All eyes on Taiwan election

All eyes are on Taiwan election today.

Taiwan is one of the few Confucianist countries that can claim to have a 2 party system.

There is a good write up on this election from Associated Press which i want to share with readers that are watching this election:

Taiwanese vote in closely fought presidential poll

By PETER ENAV, Associated Press – 2 hours ago  TAIPEI, Taiwan (AP) — Taiwanese voted Saturday in a closely fought presidential election that pits incumbent Ma Ying-jeou’s vision of better relations with China against his main challenger’s attempts to galvanize resentment over growing income inequality.

Ma and Tsai Ing-wen of the main opposition Democratic Progressive Party have been crisscrossing the island for weeks in a hard-hitting campaign, offering their competing visions for Taiwan’s future.

Eighteen million Taiwanese are eligible to vote. Opinion surveys published a week ago — the last permitted under Taiwanese law — showed Ma clinging to a slim 3-4 percentage point lead that was within the statistical margin of error, despite Tsai never having won an election for public office in Taiwan.

A third candidate, James Soong, a former heavyweight in Ma’s Nationalist Party, has little chance of winning, though political analysts say he could draw voters away from the president.

Legislative elections being held at the same time are likely to see Ma’s Nationalists retain a majority in the 113-seat house, although with a diminished margin.

Ma, a 61-year-old former justice minister and Taipei mayor, is staking his re-election on his success in tying Taiwan’s high-tech economy ever closer to China’s lucrative markets. During his 3 1/2 years in office, his China initiatives — including opening Taiwan to Chinese tourists and increasing the number of flights across the 100-mile- (160-kilometer-) wide Taiwan Strait — have helped reduce tensions between democratic Taiwan and authoritarian China to the lowest level since they split amid civil war in 1949.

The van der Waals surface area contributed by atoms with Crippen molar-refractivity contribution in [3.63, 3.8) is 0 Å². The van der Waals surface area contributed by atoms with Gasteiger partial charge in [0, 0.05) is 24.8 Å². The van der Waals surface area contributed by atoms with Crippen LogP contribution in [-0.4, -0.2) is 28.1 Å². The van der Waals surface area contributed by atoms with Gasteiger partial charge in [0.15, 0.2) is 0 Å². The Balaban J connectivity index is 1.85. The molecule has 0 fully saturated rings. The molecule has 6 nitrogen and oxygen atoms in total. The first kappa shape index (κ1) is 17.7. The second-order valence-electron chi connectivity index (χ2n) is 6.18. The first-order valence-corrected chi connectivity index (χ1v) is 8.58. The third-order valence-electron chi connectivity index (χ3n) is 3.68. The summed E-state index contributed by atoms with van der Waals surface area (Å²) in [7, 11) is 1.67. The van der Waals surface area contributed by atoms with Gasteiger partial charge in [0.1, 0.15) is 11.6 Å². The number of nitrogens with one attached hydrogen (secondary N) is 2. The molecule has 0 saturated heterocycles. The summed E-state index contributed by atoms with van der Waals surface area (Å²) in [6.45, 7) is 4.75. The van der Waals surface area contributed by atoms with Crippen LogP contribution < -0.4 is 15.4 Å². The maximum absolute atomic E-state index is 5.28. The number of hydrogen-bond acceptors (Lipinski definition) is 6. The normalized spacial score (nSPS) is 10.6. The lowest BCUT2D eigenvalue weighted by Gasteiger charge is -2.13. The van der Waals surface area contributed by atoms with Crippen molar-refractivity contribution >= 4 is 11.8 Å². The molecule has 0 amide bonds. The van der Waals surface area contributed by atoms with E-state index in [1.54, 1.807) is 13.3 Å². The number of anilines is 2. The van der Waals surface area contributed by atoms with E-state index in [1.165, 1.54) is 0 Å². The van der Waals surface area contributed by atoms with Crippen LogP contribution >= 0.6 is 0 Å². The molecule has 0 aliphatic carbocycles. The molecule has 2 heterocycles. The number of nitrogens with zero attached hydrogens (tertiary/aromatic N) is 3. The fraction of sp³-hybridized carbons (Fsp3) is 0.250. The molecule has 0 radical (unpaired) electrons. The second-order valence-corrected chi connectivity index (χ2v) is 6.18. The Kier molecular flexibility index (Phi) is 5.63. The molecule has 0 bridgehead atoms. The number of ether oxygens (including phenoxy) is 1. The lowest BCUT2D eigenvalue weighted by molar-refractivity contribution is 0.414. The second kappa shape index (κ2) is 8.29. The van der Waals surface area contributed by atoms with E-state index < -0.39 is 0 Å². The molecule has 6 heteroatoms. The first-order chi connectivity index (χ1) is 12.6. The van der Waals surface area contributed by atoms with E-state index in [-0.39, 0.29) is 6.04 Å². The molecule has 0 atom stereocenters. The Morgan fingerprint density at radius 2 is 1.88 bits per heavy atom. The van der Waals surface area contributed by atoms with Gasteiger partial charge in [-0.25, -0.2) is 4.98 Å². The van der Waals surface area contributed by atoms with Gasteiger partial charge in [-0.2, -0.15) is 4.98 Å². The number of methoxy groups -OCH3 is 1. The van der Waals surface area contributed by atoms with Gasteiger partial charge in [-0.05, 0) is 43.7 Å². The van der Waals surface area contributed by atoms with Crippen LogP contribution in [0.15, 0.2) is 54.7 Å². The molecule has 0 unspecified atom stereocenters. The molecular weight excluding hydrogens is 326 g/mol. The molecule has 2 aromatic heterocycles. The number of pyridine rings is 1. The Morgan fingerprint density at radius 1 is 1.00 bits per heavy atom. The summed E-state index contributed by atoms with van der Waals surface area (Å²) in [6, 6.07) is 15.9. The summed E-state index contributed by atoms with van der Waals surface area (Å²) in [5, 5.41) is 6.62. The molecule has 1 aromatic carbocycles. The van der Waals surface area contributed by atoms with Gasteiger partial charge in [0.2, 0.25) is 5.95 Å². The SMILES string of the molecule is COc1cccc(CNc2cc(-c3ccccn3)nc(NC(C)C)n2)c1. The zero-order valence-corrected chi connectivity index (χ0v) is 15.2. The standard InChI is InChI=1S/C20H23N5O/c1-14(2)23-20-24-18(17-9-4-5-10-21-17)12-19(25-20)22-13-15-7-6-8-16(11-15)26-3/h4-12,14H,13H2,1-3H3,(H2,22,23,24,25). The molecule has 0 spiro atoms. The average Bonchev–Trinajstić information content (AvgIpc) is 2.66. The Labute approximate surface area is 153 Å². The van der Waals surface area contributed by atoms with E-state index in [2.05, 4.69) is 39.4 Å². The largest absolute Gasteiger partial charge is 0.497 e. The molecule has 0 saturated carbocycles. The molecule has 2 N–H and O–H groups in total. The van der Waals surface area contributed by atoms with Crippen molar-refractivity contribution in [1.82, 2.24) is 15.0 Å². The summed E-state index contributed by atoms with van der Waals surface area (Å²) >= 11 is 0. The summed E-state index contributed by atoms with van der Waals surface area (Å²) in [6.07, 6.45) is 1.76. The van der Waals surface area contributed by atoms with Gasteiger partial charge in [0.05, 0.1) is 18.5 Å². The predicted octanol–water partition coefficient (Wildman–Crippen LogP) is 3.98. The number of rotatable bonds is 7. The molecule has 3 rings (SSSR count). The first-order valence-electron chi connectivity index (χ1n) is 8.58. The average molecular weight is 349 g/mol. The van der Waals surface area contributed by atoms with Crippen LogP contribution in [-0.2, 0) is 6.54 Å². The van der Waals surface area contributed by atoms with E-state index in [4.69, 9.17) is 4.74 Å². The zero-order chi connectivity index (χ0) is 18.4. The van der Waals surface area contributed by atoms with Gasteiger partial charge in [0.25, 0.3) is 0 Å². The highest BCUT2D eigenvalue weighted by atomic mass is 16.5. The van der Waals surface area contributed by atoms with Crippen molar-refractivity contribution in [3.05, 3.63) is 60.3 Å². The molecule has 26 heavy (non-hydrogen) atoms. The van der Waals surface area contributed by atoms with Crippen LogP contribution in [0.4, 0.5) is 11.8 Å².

Ma’s signature achievement has been the completion of a China trade deal in June 2010 which lowered tariffs on hundreds of goods. While most of Taiwan’s $124 billion worth of exports to China last year were electronic goods like television displays and cellphone chips, there was also a big upsurge in agricultural sales from southern Taiwan, long a stronghold of Tsai’s party.

Taipei bank manager Frank Chang said he voted for Ma because of his efforts to improve ties with Beijing.

“China is a major economic power with the world’s biggest demand for goods,” he said. “As a small island, Taiwan cannot isolate itself from the mainland and still maintain a viable economy.”

Tsai, 55, who has a doctorate from the London School of Economics, shows no signs of undoing the economic aspects of Ma’s China policies, though she charges that they have helped spawn economic inequality in Taiwan. She has also accused Ma of undermining Taiwan’s de facto independence in exchange for benefits from the mainland — a claim that resonates strongly with her party’s pro-independence base.

Taipei office worker Chen Yen-fen said she voted for Tsai because she appeared to be a capable leader.

“A change of government will help resolve the widening gap between the rich and poor and many other problems,” she said.

Taiwan, one of Asia’s economic successes for decades and now a center of high-tech development, has turned in a mixed performance under Ma. Unemployment has fallen in the past two years after reaching a high of 6.16 percent in 2009, and preliminary growth figures for 2011 were a respectable 4.5 percent. But housing prices in urban areas have skyrocketed and the income gap has widened, as large companies that invested in the China trade have profited handsomely from new opportunities.